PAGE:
ANNOTATED RULES OF NORTH CAROLINA
Copyright (c) 2010 by Matthew Bender & Company, Inc.
a member of the LexisNexis Group.
*** THIS DOCUMENT REFLECTS CHANGES RECEIVED THROUGH NOVEMBER 1, 2010. ***
*** ANNOTATIONS CURRENT THROUGH JULY 30, 2010. ***
GENERAL RULES OF PRACTICE FOR THE SUPERIOR AND DISTRICT COURTS
N.C. Super. Ct. Rule 24 (2010)
Review Court Orders that may amend this rule.
Rule 24. Pretrial conference in capital cases
There shall be a pretrial conference in every case in which the defendant stands charged with a crime punishable by death. No later than ten days after the superior court obtains jurisdiction in such a case, the district attorney shall apply to the presiding superior court judge or other superior court judge holding court in the district, who shall enter an order requiring the prosecution and defense counsel to appear before the court within forty-five days thereafter for the pretrial conference. Upon request of either party at the pretrial conference the judge may for good cause shown continue the pretrial conference for a reasonable time.
At the pretrial conference, the court and the parties shall consider:
(1) simplification and formulation of the issues, including, but not limited to, the nature of the charges against the defendant, and the existence of evidence of aggravating circumstances;
(2) timely appointment of assistant counsel for an indigent defendant when the State is seeking the death penalty; and
(3) such other matters as may aid in the disposition of the action.
The judge shall enter an order that recites that the pretrial conference took place, and any other actions taken at the pretrial conference.
This rule does not affect the rights of the defense or the prosecution to request, or the court's authority to grant, any relief authorized by law, including but not limited to appointment of assistant counsel, in advance of the pretrial conference.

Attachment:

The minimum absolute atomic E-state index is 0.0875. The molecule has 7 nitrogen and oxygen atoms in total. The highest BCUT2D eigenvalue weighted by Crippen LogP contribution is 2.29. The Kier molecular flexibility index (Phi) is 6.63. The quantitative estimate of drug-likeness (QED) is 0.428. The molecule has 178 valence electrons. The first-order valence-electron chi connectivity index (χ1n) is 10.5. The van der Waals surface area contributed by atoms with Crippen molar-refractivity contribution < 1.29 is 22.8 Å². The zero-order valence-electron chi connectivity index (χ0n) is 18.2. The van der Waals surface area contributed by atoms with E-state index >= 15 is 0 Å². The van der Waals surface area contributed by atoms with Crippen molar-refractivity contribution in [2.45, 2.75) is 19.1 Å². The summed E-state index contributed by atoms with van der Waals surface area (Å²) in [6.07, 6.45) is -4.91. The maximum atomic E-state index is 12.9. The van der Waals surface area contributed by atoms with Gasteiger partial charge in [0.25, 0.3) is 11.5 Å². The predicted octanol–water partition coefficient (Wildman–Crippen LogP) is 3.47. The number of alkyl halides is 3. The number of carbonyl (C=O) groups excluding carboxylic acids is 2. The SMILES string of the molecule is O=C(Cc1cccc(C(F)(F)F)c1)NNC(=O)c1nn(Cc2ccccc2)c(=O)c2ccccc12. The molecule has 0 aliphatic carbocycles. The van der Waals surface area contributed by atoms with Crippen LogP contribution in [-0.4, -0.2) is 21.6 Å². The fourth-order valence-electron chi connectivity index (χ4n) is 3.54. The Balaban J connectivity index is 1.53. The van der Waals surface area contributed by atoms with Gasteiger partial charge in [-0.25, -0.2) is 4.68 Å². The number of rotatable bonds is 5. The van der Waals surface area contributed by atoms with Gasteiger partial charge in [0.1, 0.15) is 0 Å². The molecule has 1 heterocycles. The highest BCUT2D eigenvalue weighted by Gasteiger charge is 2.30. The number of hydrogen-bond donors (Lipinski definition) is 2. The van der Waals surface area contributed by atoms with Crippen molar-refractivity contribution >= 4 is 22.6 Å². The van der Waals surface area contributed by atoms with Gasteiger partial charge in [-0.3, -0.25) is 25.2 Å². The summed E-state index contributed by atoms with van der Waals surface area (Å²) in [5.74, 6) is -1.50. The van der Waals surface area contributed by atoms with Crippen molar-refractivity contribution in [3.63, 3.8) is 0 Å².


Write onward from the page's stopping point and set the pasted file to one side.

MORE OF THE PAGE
HISTORY: Adopted April 7, 1994, effective June 1, 1994.
RIGHT TO BE PRESENT NOT IMPLICATED. --The pretrial conference required in capital cases by this Rule takes place before the jury panel is selected and sworn and is not a stage of the trial; thus, defendant's right to be present at every stage of his trial was not implicated by Rule 24 pretrial conference. State v. Chapman, 342 N.C. 330, 464 S.E.2d 661 (1995), cert. denied, 518 U.S. 1023, 116 S. Ct. 2560, 135 L. Ed. 2d 1077 (1996).
AGGRAVATING CIRCUMSTANCES. --While this rule requires the trial court and the parties to consider the existence of evidence of aggravating circumstances, nothing in the rule intimates that the prosecution must enumerate with finality all aggravating circumstances it will pursue at trial, nor can a trial court require the prosecution to declare which aggravating circumstances it will rely upon at the punishment phase. State v. Chapman, 342 N.C. 330, 464 S.E.2d 661 (1995), cert. denied, 518 U.S. 1023, 116 S. Ct. 2560, 135 L. Ed. 2d 1077 (1996).
THE PRETRIAL CONFERENCE IS AN ADMINISTRATIVE DEVICE intended to clarify the charges against the defendant and assist the prosecutor in determining whether any aggravating circumstances exist which justify seeking the death penalty. Capital defendants do not stand to lose or gain any rights at the conference. State v. Chapman, 342 N.C. 330, 464 S.E.2d 661 (1995), cert. denied, 518 U.S. 1023, 116 S. Ct. 2560, 135 L. Ed. 2d 1077 (1996).